Sensory perception: supernormal hearing in the blind? (1/1462)

A recent experimental study suggests that blind individuals may compensate for their lack of vision with better-than-normal hearing. This provides support for a view dating back to 18th century philosophers, but the data raise as many problems as they solve.  (+info)

Histologic analysis of photochemical lesions produced in rhesus retina by short-wave-length light. (2/1462)

The photopathology of retinal lesions produced by extended exposure (1000 sec) to low corneal power levels (62 microW) of blue light (441 nm) was investigated by light microscopy in 20 rhesus eyes over an interval ranging from 1 hr to 90 days after exposure. Results indicate a nonthermal type of photochemical lesion originating in the retinal pigment epithelium and leading to a histological response with hypopigmentation which requires 48 hr to appear. This type of lesion helps to explain solar retinitis and eclipse blindness and has significance for aging and degenerative changes in the retina.  (+info)

A new X linked neurodegenerative syndrome with mental retardation, blindness, convulsions, spasticity, mild hypomyelination, and early death maps to the pericentromeric region. (3/1462)

We report on a family with an X linked neurodegenerative disorder consisting of mental retardation, blindness, convulsions, spasticity, and early death. Neuropathological examination showed mild hypomyelination. By linkage analysis, the underlying genetic defect could be assigned to the pericentromeric region of the X chromosome with a maximum lod score of 3.30 at theta=0.0 for the DXS1204 locus with DXS337 and PGK1P1 as flanking markers.  (+info)

Changing trends in barriers to cataract surgery in India. (4/1462)

Cataract is a major cause of blindness in Asia. Efforts in India to provide cataract surgical services have had limited success in reaching the cataract-blind population. Earlier studies identified the major barriers to cataract surgery as poverty, lack of transportation or felt need, or sex related; and the critical barriers in rural areas as lack of awareness, difficult access, and cost. Compared with these earlier data, the results of the present study in Karnataka State indicate a shift in the character of the barriers. They now appear to be more related to case selection and service provision. These shifts are analysed and alternative strategies to increase the uptake to cataract surgery are recommended.  (+info)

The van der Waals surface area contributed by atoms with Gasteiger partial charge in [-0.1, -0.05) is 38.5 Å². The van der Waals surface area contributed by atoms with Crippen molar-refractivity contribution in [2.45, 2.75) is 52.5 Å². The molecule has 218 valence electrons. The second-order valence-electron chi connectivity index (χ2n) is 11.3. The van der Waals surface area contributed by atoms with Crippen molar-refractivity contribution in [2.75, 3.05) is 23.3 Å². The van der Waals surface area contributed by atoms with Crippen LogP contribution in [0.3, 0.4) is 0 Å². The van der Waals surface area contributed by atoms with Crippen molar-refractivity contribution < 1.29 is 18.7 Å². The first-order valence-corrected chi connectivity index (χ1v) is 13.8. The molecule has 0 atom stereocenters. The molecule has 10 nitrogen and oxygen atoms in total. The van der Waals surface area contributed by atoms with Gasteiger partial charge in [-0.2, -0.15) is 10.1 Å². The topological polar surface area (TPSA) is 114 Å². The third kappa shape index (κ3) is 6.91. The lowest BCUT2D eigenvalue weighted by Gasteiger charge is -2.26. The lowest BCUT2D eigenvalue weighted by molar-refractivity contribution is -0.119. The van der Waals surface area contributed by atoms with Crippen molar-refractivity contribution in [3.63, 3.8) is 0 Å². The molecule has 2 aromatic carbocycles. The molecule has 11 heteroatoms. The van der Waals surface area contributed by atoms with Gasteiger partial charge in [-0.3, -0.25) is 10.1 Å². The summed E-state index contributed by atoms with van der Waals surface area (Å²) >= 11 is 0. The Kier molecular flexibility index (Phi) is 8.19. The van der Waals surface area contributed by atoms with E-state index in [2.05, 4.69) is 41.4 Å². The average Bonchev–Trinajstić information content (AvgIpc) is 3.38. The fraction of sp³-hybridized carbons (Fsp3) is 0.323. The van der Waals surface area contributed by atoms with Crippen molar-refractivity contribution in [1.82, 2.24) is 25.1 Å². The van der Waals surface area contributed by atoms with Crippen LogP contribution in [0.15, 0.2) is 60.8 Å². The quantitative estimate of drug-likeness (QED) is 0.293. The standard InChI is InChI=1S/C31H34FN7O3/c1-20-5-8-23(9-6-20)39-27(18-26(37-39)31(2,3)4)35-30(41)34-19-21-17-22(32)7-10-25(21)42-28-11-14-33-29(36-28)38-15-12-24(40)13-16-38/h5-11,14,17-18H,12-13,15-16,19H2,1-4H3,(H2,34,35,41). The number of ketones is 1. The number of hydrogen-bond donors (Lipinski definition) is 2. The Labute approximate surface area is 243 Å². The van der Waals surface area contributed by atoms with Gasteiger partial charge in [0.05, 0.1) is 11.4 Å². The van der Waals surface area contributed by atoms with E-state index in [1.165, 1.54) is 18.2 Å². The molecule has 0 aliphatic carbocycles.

Economic burden of blindness in India. (5/1462)

Economic analysis is one way to determine the allocation of scarce resources for health-care programs. The initial step in this process is to estimate in economic terms the burden of diseases and the benefit from interventions for prevention and treatment of these diseases. In this paper, the direct and indirect economic loss due to blindness in India is calculated on the basis of certain assumptions. The cost of treating cataract blindness in India is estimated at current prices. The economic burden of blindness in India for the year 1997 based on our assumptions is Rs. 159 billion (US$ 4.4 billion), and the cumulative loss over lifetime of the blind is Rs. 2,787 billion (US$ 77.4 billion). Childhood blindness accounts for 28.7% of this lifetime loss. The cost of treating all cases of cataract blindness in India is Rs. 5.3 billion (US$ 0.15 billion). Similar estimates for causes of blindness other than cataract have to be made in order to develop a comprehensive approach to deal with blindness in India.  (+info)